"There's a cultural barrier to green burial in mainstream culture," says Kim Sorvig, a landscape architect at the University of New Mexico who serves as an advisor to the Green Burial Council. "We have a detachment or denial about people dying. You can go your entire life and never be confronted with the actual facts of death."
It's something we all prefer not to think about, but Sehee makes a great case that properly planning out your burial can make a real contribution to the environment, both by avoiding the toxic materials usually involved, and by directing the funds to organizations concerned with conservation.
Too creepy for a Thursday morning? OK, read this instead.
Tuesday, August 1, 2006
This comes from the July 31st "Political Notes" column in the Sun-Gazette newspaper ...
TREES? WE'VE GOT PLENTY OF TREES: Among those who joined us for dinner at the Lead Virginia field trip to Tysons Corner on July 21 was Gerald Connolly, chairman of the Fairfax County Board of Supervisors.We don't always agree with Connolly, but we like him. Along with Prince William Board of County Supervisors Chairman Sean Connaughton, who also attended, Connolly made some valid points about the deteriorating relationship between the state government and Northern Virginia's localities.
But another thing Connolly said struck us as interesting. He noted that, in Fairfax County, there are more trees today than there were 100 years ago or 200 years ago. Tree-huggers (our phrase, not his) don't believe this, but it's true.
Hmmm. Could the same thing be true in Arlington? We know that a whole lot of old-growth trees were cut down in the building of Arlington National Cemetery, but is it possible that there are more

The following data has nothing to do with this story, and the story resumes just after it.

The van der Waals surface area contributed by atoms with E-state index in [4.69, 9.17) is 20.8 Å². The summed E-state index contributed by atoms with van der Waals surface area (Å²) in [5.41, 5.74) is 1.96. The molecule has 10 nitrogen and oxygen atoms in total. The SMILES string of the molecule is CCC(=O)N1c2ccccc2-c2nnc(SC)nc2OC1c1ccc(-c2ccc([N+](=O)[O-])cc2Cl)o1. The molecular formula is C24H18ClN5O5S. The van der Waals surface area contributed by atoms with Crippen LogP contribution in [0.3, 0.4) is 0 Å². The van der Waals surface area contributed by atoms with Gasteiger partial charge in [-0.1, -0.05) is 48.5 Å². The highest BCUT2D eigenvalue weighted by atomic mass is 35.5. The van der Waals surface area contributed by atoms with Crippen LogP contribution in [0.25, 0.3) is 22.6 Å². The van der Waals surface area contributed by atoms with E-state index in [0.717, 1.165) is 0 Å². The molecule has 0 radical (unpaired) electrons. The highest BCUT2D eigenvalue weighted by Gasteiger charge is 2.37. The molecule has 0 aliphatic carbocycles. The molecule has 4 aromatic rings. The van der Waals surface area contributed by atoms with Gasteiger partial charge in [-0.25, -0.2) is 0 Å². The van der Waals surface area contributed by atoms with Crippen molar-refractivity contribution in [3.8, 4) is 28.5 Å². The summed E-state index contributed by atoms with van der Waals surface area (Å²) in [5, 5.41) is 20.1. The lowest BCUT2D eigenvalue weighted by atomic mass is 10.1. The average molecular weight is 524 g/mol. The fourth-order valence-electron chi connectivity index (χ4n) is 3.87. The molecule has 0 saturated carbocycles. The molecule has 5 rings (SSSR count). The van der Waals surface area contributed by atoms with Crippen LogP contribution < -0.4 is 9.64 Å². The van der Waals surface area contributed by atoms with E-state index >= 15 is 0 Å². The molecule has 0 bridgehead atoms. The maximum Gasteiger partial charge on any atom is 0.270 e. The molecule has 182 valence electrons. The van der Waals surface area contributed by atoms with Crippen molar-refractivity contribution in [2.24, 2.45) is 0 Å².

trees today than in years gone by? If so, the county government's hysteria over preserving trees (although it does a rather shabby job of maintaining trees on its own property) would seem to be a bit misplaced.
Here's the letter to the editor Arlingtonians for a Clean Environment sent in response ...
It was surprising to see a friend of the environment, Fairfax County Board Chairman Gerry Connolly, take a jab at environmentalists in the Sun-Gazette's July 31st Political Notes column. "[Connolly] noted that, in Fairfax County, there are more trees today than there were 100 years ago or 200 years ago. Tree-huggers (our phrase, not his) don't believe this, but it's true."
Yes, in terms of sheer numbers, there were fewer trees in our region's agricultural economy than there are today in our high-tech age, and yes, there are probably some tree lovers who feel no tree should ever be cut down for any reason. But it's disappointing to hear Chairman Connolly using the low point of Fairfax's arboreal history as his frame of reference, and using the views of a few extremists to represent all environmentalists.
The need for trees is not about a numbers game. We need to find sustainable solutions to our region's prolonged pollution problems, and a comprehensive tree management plan is a part of the answer. The US Environmental Protection Agency has designated the Washington region (including Fairfax and Arlington Counties) as a nonattainment area for both ground-level ozone and fine particles. According to the International Society of Arboriculture, trees can help absorb that ozone and filter out those particulates. Trees also reduce water pollution by absorbing stormwater runoff, offer shade and cool urban heat islands, and provide habitat for wildlife.
Beyond the technical talk, trees are fun for climbing, picnicking, and yes, for providing the paper to print our favorite local newspapers. Let's work together to make sure they're around for generations to come!
Arlingtonians for a Clean Environment
Wednesday, July 26, 2006
According to the AP, the District has invested $60,000 in buying sidewalks made from recycled tire rubber.
"The rubber squares are up to three times more expensive than concrete slabs but last longer, because tree roots and freezing weather won't crack them. That, in turn, could reduce the number of slip-and-fall lawsuits filed over uneven pavement.